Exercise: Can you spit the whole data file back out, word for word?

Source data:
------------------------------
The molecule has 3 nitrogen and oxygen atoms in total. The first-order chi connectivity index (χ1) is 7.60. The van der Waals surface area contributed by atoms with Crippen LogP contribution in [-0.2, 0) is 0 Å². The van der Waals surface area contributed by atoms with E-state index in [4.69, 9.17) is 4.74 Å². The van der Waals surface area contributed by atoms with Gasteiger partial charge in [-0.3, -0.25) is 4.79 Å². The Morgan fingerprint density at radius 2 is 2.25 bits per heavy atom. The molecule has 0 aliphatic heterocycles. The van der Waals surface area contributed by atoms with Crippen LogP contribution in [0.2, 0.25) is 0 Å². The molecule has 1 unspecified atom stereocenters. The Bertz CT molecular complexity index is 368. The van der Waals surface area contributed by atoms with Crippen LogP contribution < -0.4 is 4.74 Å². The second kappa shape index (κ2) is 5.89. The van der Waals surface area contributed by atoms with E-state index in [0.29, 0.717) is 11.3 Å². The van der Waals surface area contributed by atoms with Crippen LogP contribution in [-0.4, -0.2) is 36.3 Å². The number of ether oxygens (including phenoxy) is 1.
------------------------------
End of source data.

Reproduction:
The molecule has 3 nitrogen and oxygen atoms in total. The first-order chi connectivity index (χ1) is 7.60. The van der Waals surface area contributed by atoms with Crippen LogP contribution in [-0.2, 0) is 0 Å². The van der Waals surface area contributed by atoms with E-state index in [4.69, 9.17) is 4.74 Å². The van der Waals surface area contributed by atoms with Gasteiger partial charge in [-0.3, -0.25) is 4.79 Å². The Morgan fingerprint density at radius 2 is 2.25 bits per heavy atom. The molecule has 0 aliphatic heterocycles. The van der Waals surface area contributed by atoms with Crippen LogP contribution in [0.2, 0.25) is 0 Å². The molecule has 1 unspecified atom stereocenters. The Bertz CT molecular complexity index is 368. The van der Waals surface area contributed by atoms with Crippen LogP contribution < -0.4 is 4.74 Å². The second kappa shape index (κ2) is 5.89. The van der Waals surface area contributed by atoms with E-state index in [0.29, 0.717) is 11.3 Å². The van der Waals surface area contributed by atoms with Crippen LogP contribution in [-0.4, -0.2) is 36.3 Å². The number of ether oxygens (including phenoxy) is 1.